Gathering to call for a withdrawal of an appeal against former professional boxer Iwao Hakamada, who was convicted in a 1966 quadruple murder case but was released from the Tokyo Detention House in 2014 under a district court ruling, and demand for an immediate launching of a retrial of the case at the high court was held in Tokyo earlier this week attended by noted persons, sources close to the case said on Sept. 24.
The gathering held on Sept. 19 at a municipal community center in the Bunkyo Ward was attended by House of Councilors member Muneo Suzuki, noted cartoonist Mitsuru Yaku and freelance journalist Shoko Egawa among others.
Shosei Nitta, the head of Japan Pro Boxing Association’s committee to call for ‘’Free Hakamada’’ movement, and Kanagawa Atsumi Boxing Gym head Hidenobu Honda, led the gathering.
According to Honda, supporters of Hakamada are expected to launch a movement, in which the committee will distribute its originally made tin badges to spectators during this year’s East Japan rookies’ tournament so that people who have been given the badges would spread the matter on their respective social networking sites to make ‘’the Hakamada case’’ better known. The committee is also contemplating beginning a campaign for raising money for the movement and collecting signatures for the case.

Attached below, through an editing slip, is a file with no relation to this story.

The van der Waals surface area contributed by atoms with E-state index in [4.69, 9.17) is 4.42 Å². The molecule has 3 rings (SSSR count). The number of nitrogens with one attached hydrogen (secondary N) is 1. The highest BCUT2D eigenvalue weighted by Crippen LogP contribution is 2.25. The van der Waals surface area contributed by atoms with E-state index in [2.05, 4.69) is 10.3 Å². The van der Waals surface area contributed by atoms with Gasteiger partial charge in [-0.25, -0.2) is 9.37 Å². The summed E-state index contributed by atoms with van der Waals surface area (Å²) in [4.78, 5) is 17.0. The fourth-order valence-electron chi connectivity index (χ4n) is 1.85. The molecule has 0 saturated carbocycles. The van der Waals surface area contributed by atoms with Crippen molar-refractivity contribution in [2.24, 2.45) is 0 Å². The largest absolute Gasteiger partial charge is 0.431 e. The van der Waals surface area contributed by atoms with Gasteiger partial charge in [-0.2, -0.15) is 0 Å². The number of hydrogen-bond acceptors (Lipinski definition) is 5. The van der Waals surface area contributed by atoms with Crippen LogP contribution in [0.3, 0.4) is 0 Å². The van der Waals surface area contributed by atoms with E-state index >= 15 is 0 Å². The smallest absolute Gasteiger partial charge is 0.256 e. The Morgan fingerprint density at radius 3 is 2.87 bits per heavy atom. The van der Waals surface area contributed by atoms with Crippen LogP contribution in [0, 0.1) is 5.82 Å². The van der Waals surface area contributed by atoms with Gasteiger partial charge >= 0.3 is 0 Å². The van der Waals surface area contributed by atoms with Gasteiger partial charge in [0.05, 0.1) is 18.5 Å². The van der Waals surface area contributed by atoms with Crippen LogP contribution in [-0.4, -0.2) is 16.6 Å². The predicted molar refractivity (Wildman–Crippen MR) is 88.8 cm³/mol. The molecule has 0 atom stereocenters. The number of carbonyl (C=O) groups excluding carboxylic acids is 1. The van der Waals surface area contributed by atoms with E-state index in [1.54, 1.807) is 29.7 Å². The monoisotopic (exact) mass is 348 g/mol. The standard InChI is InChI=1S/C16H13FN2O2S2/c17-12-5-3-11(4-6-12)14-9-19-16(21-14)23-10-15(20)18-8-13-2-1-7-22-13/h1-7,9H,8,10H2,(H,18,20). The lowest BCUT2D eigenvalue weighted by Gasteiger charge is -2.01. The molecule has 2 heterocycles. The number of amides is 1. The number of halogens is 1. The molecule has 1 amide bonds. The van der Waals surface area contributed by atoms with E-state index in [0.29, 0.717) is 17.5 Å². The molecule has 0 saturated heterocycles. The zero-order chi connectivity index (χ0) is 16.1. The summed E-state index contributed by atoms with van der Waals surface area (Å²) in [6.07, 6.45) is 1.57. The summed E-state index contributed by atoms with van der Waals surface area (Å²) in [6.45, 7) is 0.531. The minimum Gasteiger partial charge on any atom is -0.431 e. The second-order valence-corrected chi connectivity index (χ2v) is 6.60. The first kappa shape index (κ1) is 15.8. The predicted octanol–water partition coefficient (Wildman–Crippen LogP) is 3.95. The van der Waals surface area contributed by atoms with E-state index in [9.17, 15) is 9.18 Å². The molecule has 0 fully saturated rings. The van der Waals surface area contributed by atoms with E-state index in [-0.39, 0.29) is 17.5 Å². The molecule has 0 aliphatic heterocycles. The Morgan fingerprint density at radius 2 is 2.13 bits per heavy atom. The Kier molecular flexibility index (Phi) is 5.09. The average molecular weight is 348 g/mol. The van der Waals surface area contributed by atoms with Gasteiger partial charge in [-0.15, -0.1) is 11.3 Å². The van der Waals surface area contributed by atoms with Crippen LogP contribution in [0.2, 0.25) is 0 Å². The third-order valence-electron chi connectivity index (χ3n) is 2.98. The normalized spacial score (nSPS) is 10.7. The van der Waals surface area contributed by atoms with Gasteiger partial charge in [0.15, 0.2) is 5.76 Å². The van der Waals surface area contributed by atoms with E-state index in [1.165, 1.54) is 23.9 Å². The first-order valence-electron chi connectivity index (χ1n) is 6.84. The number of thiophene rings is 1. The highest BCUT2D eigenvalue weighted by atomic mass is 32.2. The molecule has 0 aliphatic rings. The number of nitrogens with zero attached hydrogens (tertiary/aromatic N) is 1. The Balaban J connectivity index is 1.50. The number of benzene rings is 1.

While the 86-year-old Hakamada was not taken into custody because of his old age, he is still stigmatized as a death-row inmate. According to the police, Hakamada stabbed to death four family members at a soybean paste shop in Shizuoka Prefecture, central Japan, on June 30, 1966 in an attempt to steal money, and them set fire to the shop after pouring gasoline on the bodies.
The main focal point between the defense and prosecution at present is the color of the blood-soaked clothes, believed to be found in the miso tank a little more than a year after the murder case.
When they were found, the redness of the bloodstain was seen. But the defense argues about the color, saying it is impossible for those clothes to maintain redness as long as more than a year in the tanks. But the prosecution side maintains redness can be retained based on its own experiments.